Mother’s day in the UK is the fourth Sunday but in Indonesia it’s the 22nd of December, conflicting nicely with Christmas (not that Christmas is celebrated in Indonesia but I’m not about to give it up any time soon). In the UK, the traditional celebration is to be brought breakfast in bed by your kids along with some kind of macaroni art or painted pebble or some other kind of handcrafted goodness. Here, things are rather different.
Mother’s day in Bali, like most special days, means more work for all the women. While it’s a day to celebrate and honour mothers, they don’t get a day off. On the contrary, the events planned usually require a few weeks of preparation.
In every village in Bali there is a banjar. This is an organisation that you could think of as the village council – all important events are discussed here and preparations made for important ceremonies, weddings, funerals and the like. A couple become members of the banjar after they are married and are expected to attend meetings and be involved in the community by joining in with communal cooking and cleaning and ceremony preparation.
Being a non-Balinese speaking bule and pregnant or looking after a small baby for most of the time since our wedding, I have so far avoided most involvement in the banjar, but last mother’s day, a few days before Christmas, I went along for the annual celebrations. Every year for mother’s day in our village, a fun walk is organised. Now getting up at 5am to trek miles through the rice fields rather than being served breakfast in bed is not really my idea of fun but this is all part of being a woman in Bali.
After the walk, the women congregate in the bale banjar (like a community hall) to exchange gifts. These are all very small gifts with the emphasis being very much on “it’s the thought that counts”, or not in some cases…. I received a pair of big pink nylon knickers. Made’s aunt got a packet of noodles. The woman next to me unwrapped a box of mineral water. The previous year, Made’s mother was most unimpressed with her mystery gift that turned out to be sanitary towels.
Anyway, opening the gifts does provide a few laughs and these women aren’t going to get any presents from their husbands or children so they have to rely on each other – it’s really a tough life being a woman in Bali.
Gender bias isn’t as bad here as it is in some other countries like China or India – children are treasured whether they happen to be a boy or a girl – but still, boys are favoured to a huge degree. In Balinese culture the boys stay with the family, taking care of their parents as they grow old. Here, children are your retirement fund. When a woman gets married, she goes to live with her husbands family and becomes a part of his family. Because of this, girls are not given any inheritance and in some cases are given less education because they are not considered part of their parent’s family any more once they are married.
Women here are tough and they work hard. They get up before dawn, sweep the compound, go to the market, cook for the family and make the offerings and then they go off to work. Many cultures have traditional gender roles that involve the woman staying at home to look after the children while the man goes to work but here women are often expected to be the main breadwinner too. It’s pretty common for young women to hand over their babies to their mother in law’s care when they are a few months old so they can go back to work. After returning from work, there’s no rest – only more cooking, more caring for children, more making offerings and more community commitments.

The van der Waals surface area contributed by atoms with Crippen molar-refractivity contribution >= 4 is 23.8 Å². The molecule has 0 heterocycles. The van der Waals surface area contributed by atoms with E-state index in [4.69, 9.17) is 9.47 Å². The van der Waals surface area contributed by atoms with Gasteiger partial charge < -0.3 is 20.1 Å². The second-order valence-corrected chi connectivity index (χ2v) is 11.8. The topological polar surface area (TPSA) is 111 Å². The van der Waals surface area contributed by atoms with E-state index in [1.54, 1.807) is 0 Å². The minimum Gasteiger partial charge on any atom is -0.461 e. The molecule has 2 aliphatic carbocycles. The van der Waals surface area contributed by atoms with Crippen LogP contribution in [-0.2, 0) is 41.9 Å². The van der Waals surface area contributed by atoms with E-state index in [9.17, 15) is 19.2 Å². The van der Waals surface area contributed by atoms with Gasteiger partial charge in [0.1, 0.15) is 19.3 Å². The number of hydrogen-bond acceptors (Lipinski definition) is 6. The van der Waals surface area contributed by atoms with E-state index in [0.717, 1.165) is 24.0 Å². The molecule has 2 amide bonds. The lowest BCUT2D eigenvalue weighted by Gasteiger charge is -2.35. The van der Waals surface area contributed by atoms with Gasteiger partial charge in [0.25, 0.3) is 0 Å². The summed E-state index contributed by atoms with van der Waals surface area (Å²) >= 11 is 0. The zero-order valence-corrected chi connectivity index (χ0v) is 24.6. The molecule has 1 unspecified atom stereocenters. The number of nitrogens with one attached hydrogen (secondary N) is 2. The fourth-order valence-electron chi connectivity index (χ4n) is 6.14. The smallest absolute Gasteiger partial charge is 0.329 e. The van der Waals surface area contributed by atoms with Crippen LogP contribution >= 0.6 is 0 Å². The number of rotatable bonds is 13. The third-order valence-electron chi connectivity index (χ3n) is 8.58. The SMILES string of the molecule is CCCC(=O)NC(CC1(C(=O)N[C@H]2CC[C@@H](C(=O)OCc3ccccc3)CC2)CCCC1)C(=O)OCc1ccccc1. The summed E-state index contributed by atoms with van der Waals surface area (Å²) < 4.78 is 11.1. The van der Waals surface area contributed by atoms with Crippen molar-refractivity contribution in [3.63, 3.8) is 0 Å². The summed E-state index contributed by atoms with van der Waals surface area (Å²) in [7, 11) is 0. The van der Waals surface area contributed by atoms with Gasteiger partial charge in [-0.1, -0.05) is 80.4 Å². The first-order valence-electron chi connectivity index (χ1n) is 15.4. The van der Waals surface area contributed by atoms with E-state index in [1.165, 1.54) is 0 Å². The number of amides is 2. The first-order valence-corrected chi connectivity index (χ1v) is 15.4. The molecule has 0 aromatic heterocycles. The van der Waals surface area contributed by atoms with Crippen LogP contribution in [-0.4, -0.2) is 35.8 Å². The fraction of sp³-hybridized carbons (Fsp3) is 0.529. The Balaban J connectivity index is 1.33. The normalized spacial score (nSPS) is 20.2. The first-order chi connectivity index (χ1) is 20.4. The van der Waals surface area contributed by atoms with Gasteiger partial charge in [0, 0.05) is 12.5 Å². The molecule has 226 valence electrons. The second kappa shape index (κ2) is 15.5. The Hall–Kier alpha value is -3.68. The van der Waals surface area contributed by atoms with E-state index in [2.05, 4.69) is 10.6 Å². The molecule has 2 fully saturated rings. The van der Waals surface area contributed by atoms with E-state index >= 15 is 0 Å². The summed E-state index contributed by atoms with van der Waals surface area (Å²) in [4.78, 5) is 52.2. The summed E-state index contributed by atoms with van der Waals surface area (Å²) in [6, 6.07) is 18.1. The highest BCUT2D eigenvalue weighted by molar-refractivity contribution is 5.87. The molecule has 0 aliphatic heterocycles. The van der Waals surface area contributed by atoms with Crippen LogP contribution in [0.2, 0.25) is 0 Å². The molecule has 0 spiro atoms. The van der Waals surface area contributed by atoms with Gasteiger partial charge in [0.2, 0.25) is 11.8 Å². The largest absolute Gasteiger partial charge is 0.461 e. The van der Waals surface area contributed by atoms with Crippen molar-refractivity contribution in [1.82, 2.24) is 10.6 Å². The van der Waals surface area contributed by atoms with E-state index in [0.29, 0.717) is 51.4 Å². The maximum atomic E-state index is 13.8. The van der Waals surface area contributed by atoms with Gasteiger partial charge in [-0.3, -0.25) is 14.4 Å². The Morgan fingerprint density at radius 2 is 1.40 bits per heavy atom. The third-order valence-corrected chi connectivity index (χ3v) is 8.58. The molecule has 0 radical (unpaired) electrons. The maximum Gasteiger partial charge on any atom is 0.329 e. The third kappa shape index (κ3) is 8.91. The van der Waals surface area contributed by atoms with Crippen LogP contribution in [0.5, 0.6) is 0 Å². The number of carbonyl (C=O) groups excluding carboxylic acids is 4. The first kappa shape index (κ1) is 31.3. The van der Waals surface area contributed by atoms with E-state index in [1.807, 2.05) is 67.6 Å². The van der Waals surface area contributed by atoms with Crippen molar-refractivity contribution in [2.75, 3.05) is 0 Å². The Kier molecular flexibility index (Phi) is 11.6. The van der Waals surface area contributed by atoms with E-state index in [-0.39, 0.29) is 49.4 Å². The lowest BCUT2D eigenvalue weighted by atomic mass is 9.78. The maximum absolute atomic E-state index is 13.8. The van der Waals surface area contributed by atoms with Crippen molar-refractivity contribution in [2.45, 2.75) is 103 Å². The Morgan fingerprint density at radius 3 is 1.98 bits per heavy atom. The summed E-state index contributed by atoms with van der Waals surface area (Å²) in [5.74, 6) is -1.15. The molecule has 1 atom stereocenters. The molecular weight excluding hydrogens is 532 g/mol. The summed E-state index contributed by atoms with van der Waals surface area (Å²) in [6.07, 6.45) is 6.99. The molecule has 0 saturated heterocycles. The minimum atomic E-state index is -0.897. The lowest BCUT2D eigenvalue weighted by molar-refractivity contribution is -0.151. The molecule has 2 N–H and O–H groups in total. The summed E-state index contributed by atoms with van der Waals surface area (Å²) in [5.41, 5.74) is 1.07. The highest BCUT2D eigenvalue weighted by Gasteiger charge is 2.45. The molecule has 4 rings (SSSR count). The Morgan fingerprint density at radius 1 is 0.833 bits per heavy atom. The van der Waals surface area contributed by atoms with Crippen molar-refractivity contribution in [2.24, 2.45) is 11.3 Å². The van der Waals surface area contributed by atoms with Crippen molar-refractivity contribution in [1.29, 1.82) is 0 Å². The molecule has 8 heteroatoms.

And what do the men do while the women are busy taking care of their families and earning money? Well in many cases, not a lot. You’ll see men sitting around, drinking, playing cards and stroking their cocks. Bali is definitely a man’s world.
A year or two ago in preparation for some kind of village competition, every house was asked to display a sign listing all the duties of a good wife. This involved taking care of the home, taking care of the family, taking part in the community, working to make money. As you’ve probably guessed, there was no alternative list for the man of the family.
I was fairly shocked when I first came here to see that women do most of the heavy lifting and carrying on building sites. Whenever there’s a building project going on, you’ll see women carrying huge piles of bricks on their heads.
Women are expected to look after their husbands and take care of guests, whatever else they may be doing. Made often bemoans the fact that i don’t get up before him and bring him tea and cake, despite the fact that he never actually drinks it when I do make him tea. Of course my response to Made saying “make me tea” during the first months of our relationship (please isn’t really a common word in the Indonesian language) was “you’ve got hands, make your own damn tea!” I’m actually lucky to have married into a fairly progressive family – Made and his father both cook, clean and do other things that many men don’t. But I’m still expected to drop everything and make coffee for everyone like a dutiful housewife if Made’s friends turn up at the house – it’s just not the done thing for the man to make the coffee and we must keep up appearances…
I do think (and hope) things are slowly changing in Bali. Now women work and spend a lot of time away from home they’re exposed to more ideas and opinons. Bali is definitely becoming more westernized, particularly in the tourist areas and I don’t think that’s always a bad thing. It’s becoming less of a rarity to divorce which means more women can escape abusive relationships with less worry about being completely ostracized from society (however the husband retains custody of the children in 90% of cases).
There’s no doubt about it, it’s hard work being a woman in Bali…